A few words on: The Naval Battle in Sagone

Two brothers, Robert and Daniel Havell (who were known as talented landscapers), evoke with such accuracy the Gulf of Sagone, that one would have thought they were working with eye witnesses. Immobilised by lack of wind, three English ships leave to attack with audacity: two heavy frigates are towed by rowboats, and sailors activate the long oars through the portholes. At the end of the bay, two French frigates – the Giraffe and the Nanny, are mooring along with an armed merchant ship.

Now, just what protection can they expect from guns installed from the beach’s old defences, and troops upon the heights deprived of the benefits of their dominant position with insufficient artillery ? Don’t they know that Captain Barrie controls Pomona ?
Near the shore, do the French fear less being made prisoners ? The English pontoons have a threatening reputation. Barrie has measured the firepower of a few guns kept by the ships; Giraffe 26, Nanny 28 – and batteries on the coast.

Naval Battle

We can distinguish the French side, and the artillery entering into action (upper platform of the tower). At 6.30, Barrie engages in fire. Less than two and a half hours later after heavy artillery, the French resistance is pulverised. According to British sources, as soon as the French ships are on fire the British withdraw, avoiding consequences after the Giraffe’s explosion, and fires from the ships.
From the French side, the bulletin from the police on May 25th, 1811 indicates that the crew was attacked at noon, and towards the evening set the fire themselves, and then withdrew under continual fire, without being able to respond. Relief however was experienced: the English did not land, and were unable to seize the shipment !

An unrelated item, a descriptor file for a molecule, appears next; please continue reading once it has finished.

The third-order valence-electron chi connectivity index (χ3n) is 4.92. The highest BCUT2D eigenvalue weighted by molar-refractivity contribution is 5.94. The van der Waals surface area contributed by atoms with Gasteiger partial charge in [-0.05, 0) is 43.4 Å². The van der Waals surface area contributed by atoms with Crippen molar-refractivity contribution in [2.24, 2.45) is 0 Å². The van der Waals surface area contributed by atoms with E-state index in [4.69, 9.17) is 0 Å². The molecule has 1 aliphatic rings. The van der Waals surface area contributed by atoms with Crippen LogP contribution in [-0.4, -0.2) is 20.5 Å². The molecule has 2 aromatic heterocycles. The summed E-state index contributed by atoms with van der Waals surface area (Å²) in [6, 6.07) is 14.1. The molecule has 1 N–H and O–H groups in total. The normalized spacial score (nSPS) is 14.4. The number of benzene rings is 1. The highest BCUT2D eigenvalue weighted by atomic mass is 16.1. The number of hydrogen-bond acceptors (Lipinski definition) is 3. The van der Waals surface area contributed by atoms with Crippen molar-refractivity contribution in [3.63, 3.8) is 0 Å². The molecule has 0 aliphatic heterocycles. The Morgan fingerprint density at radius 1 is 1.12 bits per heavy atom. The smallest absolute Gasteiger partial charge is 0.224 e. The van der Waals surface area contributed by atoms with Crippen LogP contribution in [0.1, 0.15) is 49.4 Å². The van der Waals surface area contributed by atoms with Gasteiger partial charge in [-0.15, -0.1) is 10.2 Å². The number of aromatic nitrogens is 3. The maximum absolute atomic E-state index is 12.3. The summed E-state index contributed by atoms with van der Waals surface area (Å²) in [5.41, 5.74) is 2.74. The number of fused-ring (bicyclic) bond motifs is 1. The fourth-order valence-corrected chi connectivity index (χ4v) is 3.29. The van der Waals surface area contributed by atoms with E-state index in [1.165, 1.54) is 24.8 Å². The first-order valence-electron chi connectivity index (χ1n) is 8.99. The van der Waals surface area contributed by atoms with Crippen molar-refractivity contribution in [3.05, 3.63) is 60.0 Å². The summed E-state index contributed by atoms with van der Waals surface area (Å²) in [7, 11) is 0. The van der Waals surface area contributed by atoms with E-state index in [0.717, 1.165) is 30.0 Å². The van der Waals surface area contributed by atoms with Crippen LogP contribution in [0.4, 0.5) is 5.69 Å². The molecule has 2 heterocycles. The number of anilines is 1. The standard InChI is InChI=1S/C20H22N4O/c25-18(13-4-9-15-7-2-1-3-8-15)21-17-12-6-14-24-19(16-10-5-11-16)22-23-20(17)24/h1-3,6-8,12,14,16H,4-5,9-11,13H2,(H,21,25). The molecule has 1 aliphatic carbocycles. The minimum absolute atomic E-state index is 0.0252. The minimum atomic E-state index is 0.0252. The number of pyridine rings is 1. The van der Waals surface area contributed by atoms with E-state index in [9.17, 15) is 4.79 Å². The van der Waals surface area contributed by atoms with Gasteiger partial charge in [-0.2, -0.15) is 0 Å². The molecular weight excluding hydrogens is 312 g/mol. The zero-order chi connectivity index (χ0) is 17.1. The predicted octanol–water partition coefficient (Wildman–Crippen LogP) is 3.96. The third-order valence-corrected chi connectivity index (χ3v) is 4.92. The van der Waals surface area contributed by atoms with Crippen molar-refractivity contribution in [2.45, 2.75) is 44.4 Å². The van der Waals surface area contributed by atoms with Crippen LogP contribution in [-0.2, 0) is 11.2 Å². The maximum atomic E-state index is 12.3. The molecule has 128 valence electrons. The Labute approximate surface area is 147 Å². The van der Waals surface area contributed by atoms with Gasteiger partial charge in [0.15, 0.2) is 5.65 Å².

Article proposed by Patrick Battini
Source: Augustin Chiodetti Corse images et histoire ©

2 comments to A few words on: The Naval Battle in Sagone

  • David Tomalin  says:

    Thank you for putting this excellent picture of the Sagone Bay battle on line. In foreground, the picture shows HMS Pomone commanded by Captain Robert Barrie. Shortly after the battle, Barrie brought his damage ship back to England but due to bad navigation it was wrecked on the Needles of the Isle of Wight. The Vectis Archaeological Trust (registered charity no 1174499) is now producing a report on 18 years of underwater investigation of the wreck of the Pomone. Her timbers were peppered with enemy lead shot.
    Your picture offers a vital view of the ship’s conflict. We would love to have your permission to to use your picture in our publication. Ca you help us?

    Thank you once again for such an informative website.

    with kind regards

    Dr David Tomalin

    • Pamela  says:

      Many thanks for your kind comment, and for taking interest in the article. I will try to inquire for your request although I am not sure if I can really be of help right now. If I do acquire positive information for you, I will certainly let you know.

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